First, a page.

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Atypical Respiratory Syncytial Virus (RSV) Activity

The St. Mary’s County Health Department is issuing this local public health advisory about unusually increased respiratory syncytial virus (RSV) activity across the state of Maryland. RSV is a common respiratory virus that usually causes mild, cold-like symptoms and most people recover on their own within a week or two. However, RSV can be serious, especially for infants, young children and older adults. RSV can lead to lung inflammation and infection, and cause difficulty breathing.
 
People infected with RSV usually show symptoms within 4-6 days after infection. Symptoms of RSV usually include:

  • Runny nose
  • Decrease in appetite 
  • Coughing
  • Sneezing
  • Fever
  • Wheezing

These symptoms may appear in stages. Young infants in particular may show symptoms of increased irritability, decreased activity and breathing difficulties. 
 
“The current and expected strain on area hospitals and our health care system due to COVID-19, flu, and RSV makes it even more important for people to take precautions to help prevent the spread of these infectious viruses,” said Dr. Meena Brewster, St. Mary’s County Health Officer. “Please make sure you and your age-eligible children are vaccinated for COVID-19 and seasonal flu. Speak to your healthcare clinician if you are concerned about you or your child having COVID-19, flu, or RSV. Testing and treatment are available for all three of these viruses. Protect yourself and others by getting vaccinated, masking, washing hands frequently, and staying home when you are feeling sick.”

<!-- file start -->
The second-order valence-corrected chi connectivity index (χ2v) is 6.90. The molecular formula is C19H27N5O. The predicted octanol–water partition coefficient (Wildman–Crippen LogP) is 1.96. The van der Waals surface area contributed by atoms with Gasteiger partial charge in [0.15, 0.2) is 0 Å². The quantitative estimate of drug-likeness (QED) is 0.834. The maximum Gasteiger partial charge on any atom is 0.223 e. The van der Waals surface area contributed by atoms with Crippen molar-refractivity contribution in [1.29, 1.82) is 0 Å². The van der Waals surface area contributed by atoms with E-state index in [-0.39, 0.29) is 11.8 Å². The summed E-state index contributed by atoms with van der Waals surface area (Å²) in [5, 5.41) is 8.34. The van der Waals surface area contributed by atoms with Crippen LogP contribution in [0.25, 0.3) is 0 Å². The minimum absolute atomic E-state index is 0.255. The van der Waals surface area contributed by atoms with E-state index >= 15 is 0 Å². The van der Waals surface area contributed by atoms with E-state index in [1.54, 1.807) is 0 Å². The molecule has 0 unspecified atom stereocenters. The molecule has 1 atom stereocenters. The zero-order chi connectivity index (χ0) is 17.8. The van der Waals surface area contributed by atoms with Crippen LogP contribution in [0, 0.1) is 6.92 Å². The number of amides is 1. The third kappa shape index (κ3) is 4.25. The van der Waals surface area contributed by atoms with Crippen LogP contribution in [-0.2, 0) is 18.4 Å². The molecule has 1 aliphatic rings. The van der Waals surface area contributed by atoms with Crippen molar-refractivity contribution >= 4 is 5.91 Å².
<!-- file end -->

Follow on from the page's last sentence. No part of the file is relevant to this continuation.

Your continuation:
People at highest risk for severe RSV disease include:

  • Premature infants
  • Young children with congenital (from birth) heart or chronic lung disease
  • Young children with weakened immune systems due to a medical condition or medical treatment
  • Adults with compromised immune systems
  • Older adults, especially those with underlying heart or lung disease

The best way to prevent RSV is by avoiding close contact with sick people, washing hands often, and cleaning frequently touched surfaces such as doorknobs and mobile devices. 

For more information about RSV, visit the U.S. Centers for Disease Control and Prevention website at cdc.gov/rsv/index.html.   

 
 
 


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